Wise and Foolish Builders
- Understand that true listening means hearing and doing.
- Explain how we can do what Jesus wants us to do.
- Realize that Jesus praises those who hear and do what he says.
In the parable of the Pharisee and the tax collector, which we looked at a few weeks ago, the main thrust was that we are saved by grace alone, not by our good works. This short parable seems to say the opposite---that it's our good works that count.
It comes at the end of Jesus' Sermon on the Mount, his practical, down-to-earth teaching on what it means to be his disciple. In one way, the whole Sermon on the Mount seems to be an ethical teaching on how to be better and wiser people. But it's much more than that. In it, Jesus describes a new way of life, the way of the kingdom, that involves our thinking, doing, feeling, and believing.
From the beginning of the Sermon on the Mount, Jesus makes clear that he is not rejecting the way of the old covenant. He did not come to abolish the law but to fulfill it. He calls for an obedience that comes from the heart, the way of willing service to God and our neighbor. This new law was already present in the old law; it is the law of love.
The disciples (and other followers) had been listening to Jesus' words---just as you and your children have been listening to them during this unit. Perhaps, like you, they nodded their heads from time to time in agreement with what Jesus was teaching. Now Jesus brings his talk to a close by saying, "It's fine that you agree, but that's not enough! Now go out and do what I said."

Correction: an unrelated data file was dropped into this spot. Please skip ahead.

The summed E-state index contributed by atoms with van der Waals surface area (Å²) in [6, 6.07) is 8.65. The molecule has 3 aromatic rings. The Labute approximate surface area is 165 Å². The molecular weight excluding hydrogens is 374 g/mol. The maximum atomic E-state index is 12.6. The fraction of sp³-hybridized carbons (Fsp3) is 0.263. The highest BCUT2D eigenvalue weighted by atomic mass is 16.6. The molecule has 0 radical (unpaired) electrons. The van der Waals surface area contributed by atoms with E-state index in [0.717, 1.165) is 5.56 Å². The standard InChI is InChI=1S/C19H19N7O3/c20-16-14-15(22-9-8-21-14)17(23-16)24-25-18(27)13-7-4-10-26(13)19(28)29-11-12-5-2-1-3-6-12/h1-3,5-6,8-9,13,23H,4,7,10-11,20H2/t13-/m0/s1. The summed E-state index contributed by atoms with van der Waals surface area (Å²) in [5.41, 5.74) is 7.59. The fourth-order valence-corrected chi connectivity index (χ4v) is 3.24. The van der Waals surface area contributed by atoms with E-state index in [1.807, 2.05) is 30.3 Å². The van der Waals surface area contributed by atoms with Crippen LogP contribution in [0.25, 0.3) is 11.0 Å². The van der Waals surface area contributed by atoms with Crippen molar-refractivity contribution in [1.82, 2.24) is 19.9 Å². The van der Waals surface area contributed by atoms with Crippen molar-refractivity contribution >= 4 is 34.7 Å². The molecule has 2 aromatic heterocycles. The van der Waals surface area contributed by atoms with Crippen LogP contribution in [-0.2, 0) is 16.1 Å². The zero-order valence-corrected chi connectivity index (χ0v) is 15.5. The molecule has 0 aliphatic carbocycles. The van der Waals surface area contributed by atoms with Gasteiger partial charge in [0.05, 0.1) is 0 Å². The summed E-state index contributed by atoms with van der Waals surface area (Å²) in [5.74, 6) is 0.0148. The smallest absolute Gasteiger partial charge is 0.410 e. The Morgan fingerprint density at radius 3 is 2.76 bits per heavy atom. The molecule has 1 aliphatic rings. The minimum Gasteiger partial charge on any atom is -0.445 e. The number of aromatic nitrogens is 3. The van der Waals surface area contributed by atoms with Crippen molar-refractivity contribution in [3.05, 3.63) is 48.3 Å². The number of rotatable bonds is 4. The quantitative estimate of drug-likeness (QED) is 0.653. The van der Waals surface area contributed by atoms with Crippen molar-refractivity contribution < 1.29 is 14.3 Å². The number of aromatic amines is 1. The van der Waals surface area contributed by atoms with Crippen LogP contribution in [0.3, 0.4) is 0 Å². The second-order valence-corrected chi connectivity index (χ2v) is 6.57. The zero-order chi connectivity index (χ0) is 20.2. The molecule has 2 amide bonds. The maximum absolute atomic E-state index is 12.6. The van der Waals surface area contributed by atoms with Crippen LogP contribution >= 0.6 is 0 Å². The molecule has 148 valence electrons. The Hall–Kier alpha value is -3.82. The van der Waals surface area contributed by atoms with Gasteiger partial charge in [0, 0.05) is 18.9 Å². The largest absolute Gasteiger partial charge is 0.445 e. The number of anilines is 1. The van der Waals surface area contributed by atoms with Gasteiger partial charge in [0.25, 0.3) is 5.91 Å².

The sermon ends with four warnings. Each of them contrasts two things: two gates (Matt. 7:13-14), two trees (verses 15-20), two doers (verses 21-23), and two houses (verses 24-27). The contrast between the two houses is the most pointed warning, a summation of all that Jesus has said. Every part of who we are and what we do must be built on Jesus' Word, just as every part of a house is built on its foundations.
Notice that the wisdom or foolishness of people's lives is revealed when the storms come. Storms might refer to the troubles of life, but more likely they refer to the coming judgment. That's when the foundations will be exposed and the truth about our lives revealed.
The contrast in this little story is between believers who are wise and believers who are foolish. Both kinds of people have heard Jesus' words and said, "I believe." But only one kind of people both believe and do. This does not mean that there are two steps of faith---first the necessary step of hearing and then the practical step of doing. The wise ones in this parable don't add doing to hearing. Rather, they merge the two together: true hearing involves doing.
If faith is not lived out, it is not true faith. As James says, "faith without deeds is dead" (James 2:26). Trusting in God's grace through Jesus Christ, we live out that faith in the deeds of everyday life. The deeds display what the faith is about, a life dedicated to the way of love in Jesus Christ.
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